Guest: Leslie Karst

Edith here, busier than heck, but not too busy to welcome Leslie Karst! Leslie and I met when we roomed together at Left Coast Crime in Monterey, California a couple of years ago. We’d only known each other online previously, but in person we learned we both had a taste for a spot of whiskey and good conversation. I am SO thrilled her debut mystery is coming out, and she’s giving away a hardcover copy to one commenter today.The story is set in Santa Cruz, California – where I almost went to college – and when I read an advance copy, I was able to unreservedly give it a glowing endorsement:

“You won’t want to push away this delicious plate of mystery from debut author Leslie Dying for a Taste coverKarst. And you’ll be Dying for a Taste of sleuth Sally Solari’s family’s cooking, both Italian and Polynesian. Don’t read while hungry!”

Here’s what the book’s about: After losing her mother to cancer, Sally Solari quits her job as an attorney to help her dad run his old-style Italian eatery in Santa Cruz, California. But managing the front of the house is far from her dream job of being a real cook.

Then her Aunt Letta is found murdered at Gauguin, Letta’s swank Polynesian-French restaurant, and Sally is the only one who can keep the place afloat. When the Gauguin sous chef is accused of the crime, however, Sally is forced to delve into the unfamiliar world of organic food, sustainable farming, and animal rights activists—not to mention a few family secrets—to help clear his name and catch the true culprit before her timer runs out. 

Take it away, Leslie!

Food Revolution or Food Fad?

Santa Cruz, California—my home town, as well as that of my protagonist, Sally Solari—is probably best known for two quite different things: its historic roller coaster (take a ride on it here https://beachboardwalk.com/Giant-Dipper !), and its high population of hippies and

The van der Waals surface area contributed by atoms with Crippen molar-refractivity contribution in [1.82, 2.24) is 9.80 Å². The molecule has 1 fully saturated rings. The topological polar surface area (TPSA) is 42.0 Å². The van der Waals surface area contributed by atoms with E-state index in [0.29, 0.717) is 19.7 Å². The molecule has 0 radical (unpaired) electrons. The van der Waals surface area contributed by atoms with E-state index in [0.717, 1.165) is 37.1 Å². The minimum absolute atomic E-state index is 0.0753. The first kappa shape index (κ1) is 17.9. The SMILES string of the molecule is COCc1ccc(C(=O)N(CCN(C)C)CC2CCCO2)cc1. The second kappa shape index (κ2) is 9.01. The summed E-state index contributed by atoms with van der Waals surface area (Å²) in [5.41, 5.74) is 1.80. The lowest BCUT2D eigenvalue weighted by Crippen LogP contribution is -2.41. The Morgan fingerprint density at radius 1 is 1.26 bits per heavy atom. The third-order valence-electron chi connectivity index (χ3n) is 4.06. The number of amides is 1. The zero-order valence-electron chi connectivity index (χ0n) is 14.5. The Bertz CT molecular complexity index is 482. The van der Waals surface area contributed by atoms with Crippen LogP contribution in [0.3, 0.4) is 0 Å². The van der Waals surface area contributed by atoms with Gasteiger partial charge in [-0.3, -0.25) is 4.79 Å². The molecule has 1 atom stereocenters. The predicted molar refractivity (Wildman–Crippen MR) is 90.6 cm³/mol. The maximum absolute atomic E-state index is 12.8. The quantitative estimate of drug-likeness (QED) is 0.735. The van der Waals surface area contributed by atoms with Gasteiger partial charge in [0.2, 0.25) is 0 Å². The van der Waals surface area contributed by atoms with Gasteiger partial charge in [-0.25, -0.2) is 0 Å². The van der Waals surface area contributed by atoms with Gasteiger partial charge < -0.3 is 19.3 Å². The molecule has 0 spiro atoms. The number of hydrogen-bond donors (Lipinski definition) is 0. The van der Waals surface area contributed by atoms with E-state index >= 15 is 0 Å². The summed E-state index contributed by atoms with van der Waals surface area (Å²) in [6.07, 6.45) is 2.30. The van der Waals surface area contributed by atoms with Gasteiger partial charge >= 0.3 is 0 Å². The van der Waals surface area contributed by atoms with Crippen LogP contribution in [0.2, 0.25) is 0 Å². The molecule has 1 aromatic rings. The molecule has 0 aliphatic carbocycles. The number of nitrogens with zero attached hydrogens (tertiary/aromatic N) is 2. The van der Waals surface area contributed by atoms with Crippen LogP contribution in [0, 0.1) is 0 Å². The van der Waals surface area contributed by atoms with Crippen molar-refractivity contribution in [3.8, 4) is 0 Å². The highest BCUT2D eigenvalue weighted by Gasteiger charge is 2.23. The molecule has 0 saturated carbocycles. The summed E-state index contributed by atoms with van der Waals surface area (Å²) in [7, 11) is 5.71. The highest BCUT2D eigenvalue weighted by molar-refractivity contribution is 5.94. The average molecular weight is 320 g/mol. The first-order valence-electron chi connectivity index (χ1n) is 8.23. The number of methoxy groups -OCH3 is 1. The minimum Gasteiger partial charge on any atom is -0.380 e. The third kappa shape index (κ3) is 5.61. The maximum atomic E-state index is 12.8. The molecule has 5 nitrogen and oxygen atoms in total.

The Giant Dipper

The Giant Dipper

hipsters.

The juxtaposition of these contrasting cultures—as played out on the food scene—provides the backdrop for my culinary mystery, Dying for a Taste. Sally, who practically grew up in the kitchen of her family’s old-school Italian eatery, knows little about the “food revolution” that has recently descended upon her sleepy seaside resort town. But when her aunt is found murdered at her trendy restaurant and the sous chef is accused of the crime, she is thrown into the unfamiliar world of organic farming and animal rights activists in her quest to find the true killer.

This plot line stems from beliefs that are dear to my heart. I’ve long been a proponent of sustainable and humane food practices, and do my best to buy pastured meat, sustainable fish, and local produce when I can. But at the same time, I’m well aware that

Santa Cruz Farmers' Market

Santa Cruz Farmers’ Market

aspects of the current food movement could be seen as completely unrealistic, or just another food fad. There are, no doubt, those out there for whom buying local and organic food is merely a status symbol—rather like owning a Versace purse.

And let’s face it: Most folks couldn’t become pure locavores no matter how much they wanted to (try getting “local” citrus or bananas in New England, for example, or “local” coffee or maple syrup in California). And for countless inner-city residents, finding fresh vegetables at all—not to mention organic ones—is a near impossibility.

Hawaiian chameleon blending in

Hawaiian chameleon blending in